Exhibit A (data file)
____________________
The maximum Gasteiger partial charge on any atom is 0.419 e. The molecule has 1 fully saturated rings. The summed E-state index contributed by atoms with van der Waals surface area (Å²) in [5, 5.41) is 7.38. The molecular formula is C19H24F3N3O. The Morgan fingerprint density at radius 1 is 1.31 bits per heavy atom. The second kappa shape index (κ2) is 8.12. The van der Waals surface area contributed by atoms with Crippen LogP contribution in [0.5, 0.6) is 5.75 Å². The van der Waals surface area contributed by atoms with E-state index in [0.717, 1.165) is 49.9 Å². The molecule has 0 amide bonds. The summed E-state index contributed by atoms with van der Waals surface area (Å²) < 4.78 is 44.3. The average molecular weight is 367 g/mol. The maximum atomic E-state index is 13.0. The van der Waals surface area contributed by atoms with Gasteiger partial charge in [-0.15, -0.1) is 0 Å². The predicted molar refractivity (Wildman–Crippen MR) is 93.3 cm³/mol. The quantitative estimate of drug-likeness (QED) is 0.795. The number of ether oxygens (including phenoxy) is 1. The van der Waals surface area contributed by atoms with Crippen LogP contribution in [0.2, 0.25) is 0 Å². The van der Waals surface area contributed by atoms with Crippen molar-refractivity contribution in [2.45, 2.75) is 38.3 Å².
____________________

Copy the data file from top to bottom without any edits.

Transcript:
The maximum Gasteiger partial charge on any atom is 0.419 e. The molecule has 1 fully saturated rings. The summed E-state index contributed by atoms with van der Waals surface area (Å²) in [5, 5.41) is 7.38. The molecular formula is C19H24F3N3O. The Morgan fingerprint density at radius 1 is 1.31 bits per heavy atom. The second kappa shape index (κ2) is 8.12. The van der Waals surface area contributed by atoms with Crippen LogP contribution in [0.5, 0.6) is 5.75 Å². The van der Waals surface area contributed by atoms with E-state index in [0.717, 1.165) is 49.9 Å². The molecule has 0 amide bonds. The summed E-state index contributed by atoms with van der Waals surface area (Å²) < 4.78 is 44.3. The average molecular weight is 367 g/mol. The maximum atomic E-state index is 13.0. The van der Waals surface area contributed by atoms with Gasteiger partial charge in [-0.15, -0.1) is 0 Å². The predicted molar refractivity (Wildman–Crippen MR) is 93.3 cm³/mol. The quantitative estimate of drug-likeness (QED) is 0.795. The number of ether oxygens (including phenoxy) is 1. The van der Waals surface area contributed by atoms with Crippen LogP contribution in [0.2, 0.25) is 0 Å². The van der Waals surface area contributed by atoms with Crippen molar-refractivity contribution in [2.45, 2.75) is 38.3 Å².